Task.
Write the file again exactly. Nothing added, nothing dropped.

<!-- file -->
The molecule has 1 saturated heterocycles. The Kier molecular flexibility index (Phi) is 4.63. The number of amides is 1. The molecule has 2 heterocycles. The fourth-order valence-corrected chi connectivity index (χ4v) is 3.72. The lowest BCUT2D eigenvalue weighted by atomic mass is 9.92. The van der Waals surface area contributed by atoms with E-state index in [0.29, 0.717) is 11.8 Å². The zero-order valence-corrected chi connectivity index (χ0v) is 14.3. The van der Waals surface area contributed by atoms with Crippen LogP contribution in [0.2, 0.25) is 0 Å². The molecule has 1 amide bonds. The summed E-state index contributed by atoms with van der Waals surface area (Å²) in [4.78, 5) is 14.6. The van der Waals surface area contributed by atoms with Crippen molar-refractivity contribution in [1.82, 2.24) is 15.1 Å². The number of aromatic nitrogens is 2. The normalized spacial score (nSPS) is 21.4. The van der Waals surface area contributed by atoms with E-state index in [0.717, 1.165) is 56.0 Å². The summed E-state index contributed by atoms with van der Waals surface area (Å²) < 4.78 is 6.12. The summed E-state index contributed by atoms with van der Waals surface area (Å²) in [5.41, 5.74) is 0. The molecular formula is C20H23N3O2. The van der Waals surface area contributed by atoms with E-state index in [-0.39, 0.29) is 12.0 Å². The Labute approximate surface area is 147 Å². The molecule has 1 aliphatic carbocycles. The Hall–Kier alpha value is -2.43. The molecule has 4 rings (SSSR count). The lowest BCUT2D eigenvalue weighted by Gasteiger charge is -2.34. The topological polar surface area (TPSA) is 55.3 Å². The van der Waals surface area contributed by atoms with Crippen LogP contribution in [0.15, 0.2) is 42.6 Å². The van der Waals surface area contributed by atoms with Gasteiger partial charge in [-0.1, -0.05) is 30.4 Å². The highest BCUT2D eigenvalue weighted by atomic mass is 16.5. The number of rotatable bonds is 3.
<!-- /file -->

The molecule has 1 saturated heterocycles. The Kier molecular flexibility index (Phi) is 4.63. The number of amides is 1. The molecule has 2 heterocycles. The fourth-order valence-corrected chi connectivity index (χ4v) is 3.72. The lowest BCUT2D eigenvalue weighted by atomic mass is 9.92. The van der Waals surface area contributed by atoms with E-state index in [0.29, 0.717) is 11.8 Å². The zero-order valence-corrected chi connectivity index (χ0v) is 14.3. The van der Waals surface area contributed by atoms with Crippen LogP contribution in [0.2, 0.25) is 0 Å². The molecule has 1 amide bonds. The summed E-state index contributed by atoms with van der Waals surface area (Å²) in [4.78, 5) is 14.6. The van der Waals surface area contributed by atoms with Crippen molar-refractivity contribution in [1.82, 2.24) is 15.1 Å². The number of aromatic nitrogens is 2. The normalized spacial score (nSPS) is 21.4. The van der Waals surface area contributed by atoms with E-state index in [0.717, 1.165) is 56.0 Å². The summed E-state index contributed by atoms with van der Waals surface area (Å²) < 4.78 is 6.12. The summed E-state index contributed by atoms with van der Waals surface area (Å²) in [5.41, 5.74) is 0. The molecular formula is C20H23N3O2. The van der Waals surface area contributed by atoms with E-state index in [-0.39, 0.29) is 12.0 Å². The Labute approximate surface area is 147 Å². The molecule has 1 aliphatic carbocycles. The Hall–Kier alpha value is -2.43. The molecule has 4 rings (SSSR count). The lowest BCUT2D eigenvalue weighted by Gasteiger charge is -2.34. The topological polar surface area (TPSA) is 55.3 Å². The van der Waals surface area contributed by atoms with Crippen LogP contribution in [0.15, 0.2) is 42.6 Å². The van der Waals surface area contributed by atoms with Gasteiger partial charge in [-0.1, -0.05) is 30.4 Å². The highest BCUT2D eigenvalue weighted by atomic mass is 16.5. The number of rotatable bonds is 3.